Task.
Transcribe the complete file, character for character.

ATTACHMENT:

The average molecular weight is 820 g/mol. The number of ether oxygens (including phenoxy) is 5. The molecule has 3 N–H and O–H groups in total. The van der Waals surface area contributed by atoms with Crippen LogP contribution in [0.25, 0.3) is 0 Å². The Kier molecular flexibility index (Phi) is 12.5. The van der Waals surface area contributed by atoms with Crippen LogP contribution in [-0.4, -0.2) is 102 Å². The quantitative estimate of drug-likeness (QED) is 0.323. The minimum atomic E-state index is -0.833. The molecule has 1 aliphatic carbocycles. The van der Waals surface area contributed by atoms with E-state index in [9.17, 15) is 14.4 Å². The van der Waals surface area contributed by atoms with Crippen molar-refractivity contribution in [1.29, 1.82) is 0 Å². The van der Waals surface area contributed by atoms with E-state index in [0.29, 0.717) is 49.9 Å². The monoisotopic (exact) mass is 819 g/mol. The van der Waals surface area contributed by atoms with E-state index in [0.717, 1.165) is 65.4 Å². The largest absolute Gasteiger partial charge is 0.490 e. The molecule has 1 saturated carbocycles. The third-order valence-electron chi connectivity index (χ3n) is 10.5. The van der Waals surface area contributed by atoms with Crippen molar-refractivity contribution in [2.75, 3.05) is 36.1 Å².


The average molecular weight is 820 g/mol. The number of ether oxygens (including phenoxy) is 5. The molecule has 3 N–H and O–H groups in total. The van der Waals surface area contributed by atoms with Crippen LogP contribution in [0.25, 0.3) is 0 Å². The Kier molecular flexibility index (Phi) is 12.5. The van der Waals surface area contributed by atoms with Crippen LogP contribution in [-0.4, -0.2) is 102 Å². The quantitative estimate of drug-likeness (QED) is 0.323. The minimum atomic E-state index is -0.833. The molecule has 1 aliphatic carbocycles. The van der Waals surface area contributed by atoms with E-state index in [9.17, 15) is 14.4 Å². The van der Waals surface area contributed by atoms with Crippen molar-refractivity contribution in [1.29, 1.82) is 0 Å². The van der Waals surface area contributed by atoms with E-state index in [0.29, 0.717) is 49.9 Å². The monoisotopic (exact) mass is 819 g/mol. The van der Waals surface area contributed by atoms with E-state index in [0.717, 1.165) is 65.4 Å². The largest absolute Gasteiger partial charge is 0.490 e. The molecule has 1 saturated carbocycles. The third-order valence-electron chi connectivity index (χ3n) is 10.5. The van der Waals surface area contributed by atoms with Crippen molar-refractivity contribution in [2.75, 3.05) is 36.1 Å².